Kublai Khan have always attempted to be mixed together with heavy doses of hardcore and older metalcore. With their newest release Nomad they come out swinging hard in what is without a doubt their tightest release yet.
The three piece alternative-rock band PVRIS recently released their sophomore album All We Know of Heaven, All We Need of Hell via Rise Records on August 25th. The album features singles “Heaven” which was released late April, “What’s Wrong” which was released mid-June, “Half” which was released mid-July, “Winter” which was released early August, and “Anyone Else” which was released a few days prior to the album. I feel like this is one of the most anticipated albums of the year, since we haven’t heard anything from PVRIS since 2014.
After weeks of teasing new material and even possible touring, Eighteen Visions are releasing 3 major announcements April 20th, according to their Instagram. However, according to The PRP, the newest issue of Decibel Magazine in a full page ad has revealed Eighteen Visions are partnering with Rise Records for a June release of an untitled new record.
That’s two announcements out of three, so what could the other one be? A tour or at least a few shows, perhaps? Nobody really knows, but we’ll all find out on April 20th. Regardless of what they end up doing, the OC metalcore band’s influence is still felt in the metalcore and post-hardcore scenes of today, and the fact that they’re back to show everyone how it’s really done is icing on the cake. It’ll be the band’s first album since 2006’s self-titled effort.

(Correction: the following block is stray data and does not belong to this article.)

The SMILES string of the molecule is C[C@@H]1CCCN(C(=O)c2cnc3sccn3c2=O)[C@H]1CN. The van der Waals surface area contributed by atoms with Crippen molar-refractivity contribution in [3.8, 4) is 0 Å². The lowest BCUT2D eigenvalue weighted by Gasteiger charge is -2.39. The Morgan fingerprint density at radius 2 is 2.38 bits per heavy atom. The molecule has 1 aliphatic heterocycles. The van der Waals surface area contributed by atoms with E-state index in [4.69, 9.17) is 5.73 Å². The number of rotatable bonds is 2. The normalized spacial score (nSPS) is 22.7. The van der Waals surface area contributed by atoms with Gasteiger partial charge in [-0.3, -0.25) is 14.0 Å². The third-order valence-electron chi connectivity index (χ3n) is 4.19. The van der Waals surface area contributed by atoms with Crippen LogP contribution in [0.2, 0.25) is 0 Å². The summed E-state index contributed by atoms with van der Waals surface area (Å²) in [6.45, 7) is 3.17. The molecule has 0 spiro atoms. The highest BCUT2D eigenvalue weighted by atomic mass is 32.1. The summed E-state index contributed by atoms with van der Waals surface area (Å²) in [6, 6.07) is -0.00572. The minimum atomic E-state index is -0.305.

Acceptance is a band that has become nearly as defined by their mythology as they have by their actual recorded output. As the band was preparing to release its debut album Phantoms in 2005, they seemed to be on the verge of major stardom. The band consistently managed to toe the line between pop rock and more hard-edged pop punk in a compelling way, and the soaring vocals of frontman Jason Vena helped make Phantoms one of the most memorable releases from the ‘00s pop rock scene. However, label politics, a botched album rollout, and an early leak doomed the band’s commercial chances before they even got off the ground. Within a year, frustrated at treatment by their label and plagued by creative differences, Acceptance called it quits.